Example 2

The following Example shows the formulation of a coating composition with both the polyacid of Example B and the 1-octene-maleic anhydride copolymer of Example D.

______________________________________            Parts by Weight                          SolidsIngredients      (in grams)    (in grams)______________________________________Base Mix of Example 1            53.8          27.7ERL 4299         20.9          20.9Epoxy-containing acrylic            32.2          19.4polymer of Example APolyacid of Example B            25.9          20.71-octene-maleic anhydride            27.4          20.8copolymer of Example D25/75 hexyl acetate/            14.2          --methyl isobutyl ketone______________________________________

The ingredients were mixed in the order indicated and applied as a clear coat as described in Example 1. The properties of the coating composition and the cured composite coatings are reported in the Table below.

Example 3

The following Example shows the formulation of a coating composition with no polyacid and the 1-octene-maleic anhydride copolymer of Example D.

______________________________________            Parts by Weight                          SolidsIngredients      (in grams)    (in grams)______________________________________Base Mix of Example 1            53.8          27.7ERL 4299         23.4          23.4Epoxy-containing acrylic            36.2          21.7polymer of Example A1-octene-maleic anhydride            48.4          36.7copolymer of Example D25/75 hexyl acetate/            12.7          --methyl isobutyl ketone______________________________________

The ingredients were mixed in the order indicated and applied as a clear coat as described in Example 1. The properties of the coating composition and the cured composite coatings are reported in the Table below.

Example 4

The following Example shows the formulation of a coating composition with the benzyl alcohol half-ester of the 1-octene-maleic anhydride copolymer of Example G.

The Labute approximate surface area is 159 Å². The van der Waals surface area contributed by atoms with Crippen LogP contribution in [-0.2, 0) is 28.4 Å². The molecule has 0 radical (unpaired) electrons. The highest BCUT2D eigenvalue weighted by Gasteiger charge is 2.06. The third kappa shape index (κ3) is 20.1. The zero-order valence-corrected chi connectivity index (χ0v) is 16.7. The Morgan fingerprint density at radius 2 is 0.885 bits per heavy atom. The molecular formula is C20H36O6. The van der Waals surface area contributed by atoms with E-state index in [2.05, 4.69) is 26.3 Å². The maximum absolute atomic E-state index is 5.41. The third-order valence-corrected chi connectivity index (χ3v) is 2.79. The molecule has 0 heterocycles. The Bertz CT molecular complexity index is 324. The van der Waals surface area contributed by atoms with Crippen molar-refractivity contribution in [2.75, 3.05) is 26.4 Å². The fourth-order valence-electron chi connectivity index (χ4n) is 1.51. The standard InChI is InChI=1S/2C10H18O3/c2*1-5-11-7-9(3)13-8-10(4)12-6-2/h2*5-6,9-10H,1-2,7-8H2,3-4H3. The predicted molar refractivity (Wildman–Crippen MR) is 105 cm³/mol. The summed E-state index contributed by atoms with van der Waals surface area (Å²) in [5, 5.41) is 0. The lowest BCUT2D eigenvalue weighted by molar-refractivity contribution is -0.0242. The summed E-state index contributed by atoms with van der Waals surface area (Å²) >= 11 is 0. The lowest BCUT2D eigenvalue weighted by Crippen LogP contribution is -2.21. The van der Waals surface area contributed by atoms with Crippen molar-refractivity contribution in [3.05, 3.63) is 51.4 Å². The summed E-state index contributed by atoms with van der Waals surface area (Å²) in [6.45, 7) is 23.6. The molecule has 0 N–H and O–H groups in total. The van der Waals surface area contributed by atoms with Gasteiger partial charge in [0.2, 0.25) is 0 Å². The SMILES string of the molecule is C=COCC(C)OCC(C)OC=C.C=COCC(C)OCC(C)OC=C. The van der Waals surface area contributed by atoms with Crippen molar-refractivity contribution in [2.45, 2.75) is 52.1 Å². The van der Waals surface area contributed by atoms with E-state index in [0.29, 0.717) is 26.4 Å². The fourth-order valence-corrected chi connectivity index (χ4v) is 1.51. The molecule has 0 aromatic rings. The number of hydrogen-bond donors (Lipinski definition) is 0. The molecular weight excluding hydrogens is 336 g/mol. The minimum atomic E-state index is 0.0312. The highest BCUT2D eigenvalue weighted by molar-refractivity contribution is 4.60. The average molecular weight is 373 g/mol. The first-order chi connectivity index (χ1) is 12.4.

______________________________________            Parts by Weight                        SolidsIngredients      (in grams)  (in grams)______________________________________Base Mix of Example 1            53.8        27.7ERL 4299         19.7        19.7Epoxy-containing acrylic            30.7        18.4polymer of Example APolyacid of Example B            24.5        19.6Copolymer of Example G            33.2        24.125/75 hexyl acetate/            12.7        --methyl isobutyl ketone______________________________________

The ingredients were mixed in the order indicated and applied as a clear coat as described in Example 1. The properties of the coating composition and the cured composite coatings are reported in the Table below.

Example 5

The following Example shows the formulation of a coating composition with the 1-decene-maleic anhydride copolymer of Example C.

______________________________________            Parts by Weight                          SolidsIngredients      (in grams)    (in grams)______________________________________Base Mix of Example 1            53.8          27.7ERL 4299         19.4          19.4Epoxy-containing acrylic            30.0          18.0polymer of Example APolyacid of Example B            24.0          19.21-decene-maleic anhydride            33.4          25.2copolymer of Example C25/75 hexyl acetate/            13.9          --methyl isobutyl ketone______________________________________

The ingredients were mixed in the order indicated and applied as a clear coat as described in Example 1. The properties of the coating composition and the cured composite coatings are reported in the Table below.

Example 6

The following Example shows the formulation of a coating composition with the 1-hexene-maleic anhydride copolymer of Example E.